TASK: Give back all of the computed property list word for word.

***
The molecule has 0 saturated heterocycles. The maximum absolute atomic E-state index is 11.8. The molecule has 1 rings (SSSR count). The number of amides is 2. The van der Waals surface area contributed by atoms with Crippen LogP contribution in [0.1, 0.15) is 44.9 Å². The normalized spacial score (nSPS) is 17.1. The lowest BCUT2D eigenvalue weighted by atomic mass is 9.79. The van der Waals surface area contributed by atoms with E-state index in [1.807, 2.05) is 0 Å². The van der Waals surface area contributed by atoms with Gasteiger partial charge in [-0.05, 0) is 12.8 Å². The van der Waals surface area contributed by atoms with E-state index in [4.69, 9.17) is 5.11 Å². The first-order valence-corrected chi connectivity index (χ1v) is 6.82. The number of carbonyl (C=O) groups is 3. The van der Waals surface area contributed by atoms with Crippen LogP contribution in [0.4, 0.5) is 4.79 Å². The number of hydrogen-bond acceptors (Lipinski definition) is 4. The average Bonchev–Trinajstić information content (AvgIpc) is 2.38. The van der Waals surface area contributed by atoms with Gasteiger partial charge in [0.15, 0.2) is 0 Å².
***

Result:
The molecule has 0 saturated heterocycles. The maximum absolute atomic E-state index is 11.8. The molecule has 1 rings (SSSR count). The number of amides is 2. The van der Waals surface area contributed by atoms with Crippen LogP contribution in [0.1, 0.15) is 44.9 Å². The normalized spacial score (nSPS) is 17.1. The lowest BCUT2D eigenvalue weighted by atomic mass is 9.79. The van der Waals surface area contributed by atoms with E-state index in [1.807, 2.05) is 0 Å². The van der Waals surface area contributed by atoms with Gasteiger partial charge in [-0.05, 0) is 12.8 Å². The van der Waals surface area contributed by atoms with E-state index in [4.69, 9.17) is 5.11 Å². The first-order valence-corrected chi connectivity index (χ1v) is 6.82. The number of carbonyl (C=O) groups is 3. The van der Waals surface area contributed by atoms with Crippen LogP contribution in [0.4, 0.5) is 4.79 Å². The number of hydrogen-bond acceptors (Lipinski definition) is 4. The average Bonchev–Trinajstić information content (AvgIpc) is 2.38. The van der Waals surface area contributed by atoms with Gasteiger partial charge in [0.15, 0.2) is 0 Å².